Clipping: Nate Coggeshall-Beyea
Salem, NH  -- 374 South Broadway
The following commentary is provided by Nate Coggeshall-Beyea who has extensively studied and documented the history and development of Howard Johnson's in New England.

The Salem store opened its doors for business in 1962, and in that era HJ often located these free-standing restaurants in high-traffic business districts where an adjoining motor lodge was not always feasible or practical. Such sites still fostered enough business activity and commerce to support a restaurant unit, even though a full-service complex was not an option. Thus, these potential locations could not be overlooked by the Howard Johnson Company.

1998: Nate Coggeshall-Beyea

The Salem restaurant was constructed as a classic Nims Two, with a Nims Two type cupola and a trapezoid sign featuring Simple Simon and the Pieman. Its builder was an impetus behind the dramatic business expansion taking place on Route 28, having already developed and amassed numerous roadside properties along the stretch. Salem appears to have been a viable operation for its first several years, due predominantly to its excellent location. Ultimately though, the store began to struggle as a result of unrelenting competition from other nearby restaurants and establishments. The HJ franchise simply could not hold on in this saturated market. The last known directory listing for Salem was 1971. Thus, Salem can be paired with West Thornton as one of the shortest-lived HJs in New Hampshire, at just about 9 years.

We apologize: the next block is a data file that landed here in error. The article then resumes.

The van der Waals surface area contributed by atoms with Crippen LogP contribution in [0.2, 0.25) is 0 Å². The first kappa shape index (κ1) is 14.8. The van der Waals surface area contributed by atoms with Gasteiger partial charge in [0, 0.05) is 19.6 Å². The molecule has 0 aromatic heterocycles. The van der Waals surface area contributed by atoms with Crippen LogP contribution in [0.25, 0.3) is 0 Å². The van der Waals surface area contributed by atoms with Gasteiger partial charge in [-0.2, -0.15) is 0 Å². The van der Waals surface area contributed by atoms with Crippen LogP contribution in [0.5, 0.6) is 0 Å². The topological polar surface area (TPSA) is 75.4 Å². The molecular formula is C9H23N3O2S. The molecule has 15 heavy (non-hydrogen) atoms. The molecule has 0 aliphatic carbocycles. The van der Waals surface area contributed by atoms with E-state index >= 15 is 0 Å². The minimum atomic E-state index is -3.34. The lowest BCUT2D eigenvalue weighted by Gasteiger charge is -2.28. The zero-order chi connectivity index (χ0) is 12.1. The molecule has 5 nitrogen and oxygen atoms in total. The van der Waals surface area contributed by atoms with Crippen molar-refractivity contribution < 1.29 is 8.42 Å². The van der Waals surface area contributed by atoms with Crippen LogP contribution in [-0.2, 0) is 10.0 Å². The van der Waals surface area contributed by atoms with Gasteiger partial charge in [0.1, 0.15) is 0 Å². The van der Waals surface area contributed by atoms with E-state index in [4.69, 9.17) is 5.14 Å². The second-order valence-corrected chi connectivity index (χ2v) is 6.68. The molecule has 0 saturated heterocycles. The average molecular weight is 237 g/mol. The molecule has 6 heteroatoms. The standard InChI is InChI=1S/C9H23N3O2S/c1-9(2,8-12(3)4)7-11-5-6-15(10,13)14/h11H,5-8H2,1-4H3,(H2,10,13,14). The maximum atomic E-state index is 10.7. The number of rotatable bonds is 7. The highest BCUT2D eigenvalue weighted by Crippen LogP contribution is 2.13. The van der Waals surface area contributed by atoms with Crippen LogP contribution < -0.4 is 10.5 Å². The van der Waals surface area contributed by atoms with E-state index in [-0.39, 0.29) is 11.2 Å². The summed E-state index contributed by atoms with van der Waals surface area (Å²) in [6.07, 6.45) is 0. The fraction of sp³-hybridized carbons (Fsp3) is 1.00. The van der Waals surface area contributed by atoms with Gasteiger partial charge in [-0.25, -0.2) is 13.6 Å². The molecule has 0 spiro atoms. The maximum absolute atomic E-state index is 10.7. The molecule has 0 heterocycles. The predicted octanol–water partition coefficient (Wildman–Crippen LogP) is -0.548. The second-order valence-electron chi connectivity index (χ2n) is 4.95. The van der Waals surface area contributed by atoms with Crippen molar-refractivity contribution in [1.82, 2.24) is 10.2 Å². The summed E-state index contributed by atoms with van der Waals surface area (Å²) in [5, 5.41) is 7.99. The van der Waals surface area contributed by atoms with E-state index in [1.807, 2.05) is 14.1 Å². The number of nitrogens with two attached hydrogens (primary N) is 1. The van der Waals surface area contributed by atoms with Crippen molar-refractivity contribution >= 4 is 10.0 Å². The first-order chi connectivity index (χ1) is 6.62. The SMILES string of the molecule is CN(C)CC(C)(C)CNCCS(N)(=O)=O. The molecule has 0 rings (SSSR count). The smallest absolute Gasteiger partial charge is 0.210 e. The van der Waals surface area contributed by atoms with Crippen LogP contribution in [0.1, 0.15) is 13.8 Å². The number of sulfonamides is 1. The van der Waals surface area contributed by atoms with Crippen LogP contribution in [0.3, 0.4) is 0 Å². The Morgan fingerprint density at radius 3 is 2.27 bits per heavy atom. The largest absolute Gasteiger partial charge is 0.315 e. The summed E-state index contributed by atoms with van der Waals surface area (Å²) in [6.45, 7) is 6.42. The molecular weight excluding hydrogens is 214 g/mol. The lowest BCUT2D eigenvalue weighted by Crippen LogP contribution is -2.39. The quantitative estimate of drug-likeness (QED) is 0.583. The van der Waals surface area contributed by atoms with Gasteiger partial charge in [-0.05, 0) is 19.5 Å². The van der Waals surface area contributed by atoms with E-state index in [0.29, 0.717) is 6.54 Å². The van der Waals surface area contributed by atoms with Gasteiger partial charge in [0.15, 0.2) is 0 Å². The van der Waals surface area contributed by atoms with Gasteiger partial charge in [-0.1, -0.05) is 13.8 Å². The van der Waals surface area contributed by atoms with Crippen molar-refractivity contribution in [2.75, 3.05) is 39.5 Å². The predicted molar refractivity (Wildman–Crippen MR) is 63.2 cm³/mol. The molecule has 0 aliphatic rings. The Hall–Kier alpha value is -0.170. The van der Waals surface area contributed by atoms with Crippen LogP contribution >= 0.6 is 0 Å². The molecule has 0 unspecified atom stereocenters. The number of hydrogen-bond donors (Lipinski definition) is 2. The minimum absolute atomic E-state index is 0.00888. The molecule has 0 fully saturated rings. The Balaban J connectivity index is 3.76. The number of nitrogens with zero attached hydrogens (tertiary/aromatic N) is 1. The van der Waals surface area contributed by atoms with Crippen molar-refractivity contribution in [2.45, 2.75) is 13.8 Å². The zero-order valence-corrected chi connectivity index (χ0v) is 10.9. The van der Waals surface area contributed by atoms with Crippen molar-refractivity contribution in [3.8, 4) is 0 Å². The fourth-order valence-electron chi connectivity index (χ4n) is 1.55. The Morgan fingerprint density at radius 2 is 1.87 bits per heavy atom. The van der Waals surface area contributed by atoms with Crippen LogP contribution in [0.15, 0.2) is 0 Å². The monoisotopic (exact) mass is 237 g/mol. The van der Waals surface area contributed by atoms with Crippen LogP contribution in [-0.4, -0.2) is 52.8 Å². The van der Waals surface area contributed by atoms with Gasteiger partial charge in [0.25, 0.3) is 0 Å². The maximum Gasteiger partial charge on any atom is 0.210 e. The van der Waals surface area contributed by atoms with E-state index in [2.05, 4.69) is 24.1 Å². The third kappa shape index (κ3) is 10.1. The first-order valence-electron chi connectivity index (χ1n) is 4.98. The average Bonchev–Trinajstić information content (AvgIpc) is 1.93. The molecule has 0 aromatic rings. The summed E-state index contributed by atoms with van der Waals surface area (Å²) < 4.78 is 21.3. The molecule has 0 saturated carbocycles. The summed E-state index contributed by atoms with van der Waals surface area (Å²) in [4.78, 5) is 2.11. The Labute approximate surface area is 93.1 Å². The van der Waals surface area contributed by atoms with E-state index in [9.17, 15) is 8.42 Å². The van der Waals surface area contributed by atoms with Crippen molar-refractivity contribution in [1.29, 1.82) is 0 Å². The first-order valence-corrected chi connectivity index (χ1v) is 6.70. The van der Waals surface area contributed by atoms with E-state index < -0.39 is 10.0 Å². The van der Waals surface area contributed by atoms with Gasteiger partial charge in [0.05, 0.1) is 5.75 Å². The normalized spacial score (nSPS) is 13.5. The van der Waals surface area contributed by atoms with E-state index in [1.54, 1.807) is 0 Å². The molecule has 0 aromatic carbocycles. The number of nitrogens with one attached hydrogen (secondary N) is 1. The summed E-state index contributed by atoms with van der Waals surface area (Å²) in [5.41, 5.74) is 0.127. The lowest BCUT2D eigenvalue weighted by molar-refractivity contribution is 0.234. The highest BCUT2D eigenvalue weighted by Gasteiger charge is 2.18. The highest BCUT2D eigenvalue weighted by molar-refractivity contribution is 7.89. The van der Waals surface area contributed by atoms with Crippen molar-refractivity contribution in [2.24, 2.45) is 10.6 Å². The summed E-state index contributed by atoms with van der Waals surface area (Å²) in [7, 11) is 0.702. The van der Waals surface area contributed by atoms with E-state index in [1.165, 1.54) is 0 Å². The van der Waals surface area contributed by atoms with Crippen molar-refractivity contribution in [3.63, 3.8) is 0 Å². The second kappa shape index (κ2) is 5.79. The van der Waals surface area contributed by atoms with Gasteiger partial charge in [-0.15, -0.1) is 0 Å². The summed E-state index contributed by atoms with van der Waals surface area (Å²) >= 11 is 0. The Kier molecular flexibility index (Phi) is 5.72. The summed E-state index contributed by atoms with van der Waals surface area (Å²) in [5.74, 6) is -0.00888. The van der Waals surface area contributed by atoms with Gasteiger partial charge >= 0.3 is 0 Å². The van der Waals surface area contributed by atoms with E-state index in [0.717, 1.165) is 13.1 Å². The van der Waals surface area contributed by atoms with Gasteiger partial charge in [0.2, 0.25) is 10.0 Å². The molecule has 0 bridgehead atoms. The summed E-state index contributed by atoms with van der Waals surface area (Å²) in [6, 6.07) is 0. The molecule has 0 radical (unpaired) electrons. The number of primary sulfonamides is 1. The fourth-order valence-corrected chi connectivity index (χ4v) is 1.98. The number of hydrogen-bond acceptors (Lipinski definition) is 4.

Salem was no exception to this, and the HJ unit that was built there proved to be a fine example of a restaurant-only deployment. Ideally located on Route 28 (374 South Broadway), the Salem franchise joined an ever-growing wave of retail development along this major roadway. As the main route through Salem, Route 28 provided motorists with direct passage between Salem and the bordering town of Methuen, Massachusetts.

May 2007: Phil Edwards
October 2015: Nate Coggeshall-Beyea

Immediately after HJ left, the Lancer Steak House moved in. However, its tenure was short, and by 1972, it had become Bob Loo’s, Salem’s first Chinese restaurant. In typical fashion, the top portion of the store’s cupola was removed. Likewise, the orange tile roof was replaced with a standard asphalt roof, and the trapezoid sign was taken down. Aside from these surface changes though, Salem retained most of its visual lines and remained largely recognizable as a former HJ. Bob Loo’s continued a successful operation here until late 1998, when the owners decided to retire and close the business for good.

Repurposed in 1999, the building was substantially modified and renovated, and in early 2000, it re-opened as Polari’s of Salem, an Italian-American eatery. Alas, it is virtually unidentifiable as an HJ.

By the mid 2010s the former Howard Johnson's reverted back into an Asian themed eaterie as Tomo Steakhouse.

May 2007: Phil Edwards
1998: Nate Coggeshall-Beyea

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